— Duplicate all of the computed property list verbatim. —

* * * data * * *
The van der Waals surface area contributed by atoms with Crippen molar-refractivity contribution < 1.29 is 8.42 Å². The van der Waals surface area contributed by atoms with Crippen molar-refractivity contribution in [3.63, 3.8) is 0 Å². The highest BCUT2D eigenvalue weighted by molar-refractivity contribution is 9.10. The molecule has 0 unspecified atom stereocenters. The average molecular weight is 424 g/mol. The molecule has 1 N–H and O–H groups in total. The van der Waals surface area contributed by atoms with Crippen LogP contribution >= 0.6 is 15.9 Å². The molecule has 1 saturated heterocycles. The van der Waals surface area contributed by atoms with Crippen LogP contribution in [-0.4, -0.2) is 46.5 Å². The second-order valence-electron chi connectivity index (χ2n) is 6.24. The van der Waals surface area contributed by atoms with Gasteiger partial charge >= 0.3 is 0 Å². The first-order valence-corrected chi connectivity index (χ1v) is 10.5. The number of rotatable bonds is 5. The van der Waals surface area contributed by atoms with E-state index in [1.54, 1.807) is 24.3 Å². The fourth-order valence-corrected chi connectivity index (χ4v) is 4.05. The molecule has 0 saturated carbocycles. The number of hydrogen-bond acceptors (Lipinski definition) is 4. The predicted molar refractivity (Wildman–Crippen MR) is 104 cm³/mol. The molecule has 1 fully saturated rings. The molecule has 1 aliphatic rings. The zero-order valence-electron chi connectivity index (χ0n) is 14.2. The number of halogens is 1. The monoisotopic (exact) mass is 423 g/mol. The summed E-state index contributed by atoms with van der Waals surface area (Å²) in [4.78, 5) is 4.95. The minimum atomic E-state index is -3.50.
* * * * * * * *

The van der Waals surface area contributed by atoms with Crippen molar-refractivity contribution < 1.29 is 8.42 Å². The van der Waals surface area contributed by atoms with Crippen molar-refractivity contribution in [3.63, 3.8) is 0 Å². The highest BCUT2D eigenvalue weighted by molar-refractivity contribution is 9.10. The molecule has 0 unspecified atom stereocenters. The average molecular weight is 424 g/mol. The molecule has 1 N–H and O–H groups in total. The van der Waals surface area contributed by atoms with Crippen LogP contribution >= 0.6 is 15.9 Å². The molecule has 1 saturated heterocycles. The van der Waals surface area contributed by atoms with Crippen LogP contribution in [-0.4, -0.2) is 46.5 Å². The second-order valence-electron chi connectivity index (χ2n) is 6.24. The van der Waals surface area contributed by atoms with Gasteiger partial charge >= 0.3 is 0 Å². The first-order valence-corrected chi connectivity index (χ1v) is 10.5. The number of rotatable bonds is 5. The van der Waals surface area contributed by atoms with E-state index in [1.54, 1.807) is 24.3 Å². The fourth-order valence-corrected chi connectivity index (χ4v) is 4.05. The molecule has 0 saturated carbocycles. The number of hydrogen-bond acceptors (Lipinski definition) is 4. The predicted molar refractivity (Wildman–Crippen MR) is 104 cm³/mol. The molecule has 1 fully saturated rings. The molecule has 1 aliphatic rings. The zero-order valence-electron chi connectivity index (χ0n) is 14.2. The number of halogens is 1. The monoisotopic (exact) mass is 423 g/mol. The summed E-state index contributed by atoms with van der Waals surface area (Å²) in [4.78, 5) is 4.95. The minimum atomic E-state index is -3.50.